Surging Violence in Haiti Kills 3, Including 6-Year-Old Girl
The wave of violence that threatens to engulf Haiti’s presidential election campaign claimed at least three more victims Thursday, one of them a 6-year-old child waiting at a bus stop.
The schoolgirl was standing on the street in the Port-au-Prince slum of Cite Soleil about 7 a.m. when she was shot. The killing sparked clashes with police in which at least two others died. Some witnesses said up to five people were killed.
Haiti has seen a sharp upsurge in violence this month since President Jean-Bertrand Aristide ordered a disarmament campaign following the Nov. 7 killing of a legislator, Rep. Jean-Hubert Feuille.
At least seven people were killed and dozens of houses were ransacked and burned in the days following Aristide’s call for disarmament, as mobs searched for arms and sympathizers of the former military regime.
Thursday’s violence was set off by a man who opened fire on the child from his motorcycle, one witness said. Another said a Haitian police officer, after quarreling with the bus driver, opened fire on the vehicle, hitting the girl, Radio Metropole reported.
A police officer at the scene, speaking on condition of anonymity, said police had been on the alert for trouble in Cite Soleil, a shantytown crowded with about 200,000 residents. He blamed gangs of thieves--who, he said, have been angered by the disarmament campaign--in the girl’s shooting.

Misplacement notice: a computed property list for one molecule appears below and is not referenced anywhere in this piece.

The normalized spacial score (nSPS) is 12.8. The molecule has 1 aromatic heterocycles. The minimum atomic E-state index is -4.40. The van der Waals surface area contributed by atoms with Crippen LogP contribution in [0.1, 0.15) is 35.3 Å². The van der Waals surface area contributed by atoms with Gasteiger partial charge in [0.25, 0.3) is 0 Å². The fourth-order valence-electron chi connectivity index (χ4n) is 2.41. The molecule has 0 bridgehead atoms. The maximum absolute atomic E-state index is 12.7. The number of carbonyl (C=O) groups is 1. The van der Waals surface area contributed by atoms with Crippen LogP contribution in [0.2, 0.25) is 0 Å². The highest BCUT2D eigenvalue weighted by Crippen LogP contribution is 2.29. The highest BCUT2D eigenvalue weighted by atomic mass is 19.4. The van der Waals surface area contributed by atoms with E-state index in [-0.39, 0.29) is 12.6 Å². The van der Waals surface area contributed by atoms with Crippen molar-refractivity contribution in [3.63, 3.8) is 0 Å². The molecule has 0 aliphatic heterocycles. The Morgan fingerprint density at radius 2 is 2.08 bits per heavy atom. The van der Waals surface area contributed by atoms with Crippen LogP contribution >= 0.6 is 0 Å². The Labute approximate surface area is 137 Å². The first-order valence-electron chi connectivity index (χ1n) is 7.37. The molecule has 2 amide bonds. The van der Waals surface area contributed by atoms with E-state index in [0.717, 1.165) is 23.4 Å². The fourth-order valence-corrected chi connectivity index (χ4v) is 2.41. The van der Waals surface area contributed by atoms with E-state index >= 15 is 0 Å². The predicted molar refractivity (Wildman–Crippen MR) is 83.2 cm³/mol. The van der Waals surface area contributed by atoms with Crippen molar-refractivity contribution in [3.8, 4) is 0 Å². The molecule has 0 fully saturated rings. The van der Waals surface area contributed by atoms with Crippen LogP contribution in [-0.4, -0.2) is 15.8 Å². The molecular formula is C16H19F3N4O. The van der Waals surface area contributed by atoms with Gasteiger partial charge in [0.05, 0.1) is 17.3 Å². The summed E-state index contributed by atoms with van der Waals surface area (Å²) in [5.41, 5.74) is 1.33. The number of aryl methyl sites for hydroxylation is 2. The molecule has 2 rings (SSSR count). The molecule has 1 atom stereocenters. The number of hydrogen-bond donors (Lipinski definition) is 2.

Protesters, however, said the police were responsible for the girl’s death, and they set fire to barricades of tires and plundered the Cite Soleil police station, taking four or five shotguns.
One elderly woman was shot and killed in the street, and another was murdered in her home. It was unclear who did the shooting because some protesters as well as the police were armed. A fourth fatality was reported, but it could not be confirmed.
U.N. soldiers were on standby but did not intervene after Haitian police said they could cope with the situation, said U.N. military mission spokesman Eric Falt. By noon, the situation had “calmed down but remains tense,” he said.
Meanwhile, on a one-day visit to Haiti, U.S. National Security Adviser Anthony Lake met Thursday with Aristide and shared Thanksgiving lunch with U.S. troops serving in the multinational peacekeeping force.
The visit came amid increasing tension between Haiti and the United States. The street violence this month and demands by Aristide supporters that he not step down--in contradiction of his constitutional duty--have cast doubt on Haiti’s ability to carry off the presidential election, scheduled for Dec. 17.
There are clouds on the economic horizon too.
The Clinton Administration blocked $5 million in aid this month after the Haitian government failed to deliver on its pledge to start selling off state enterprises.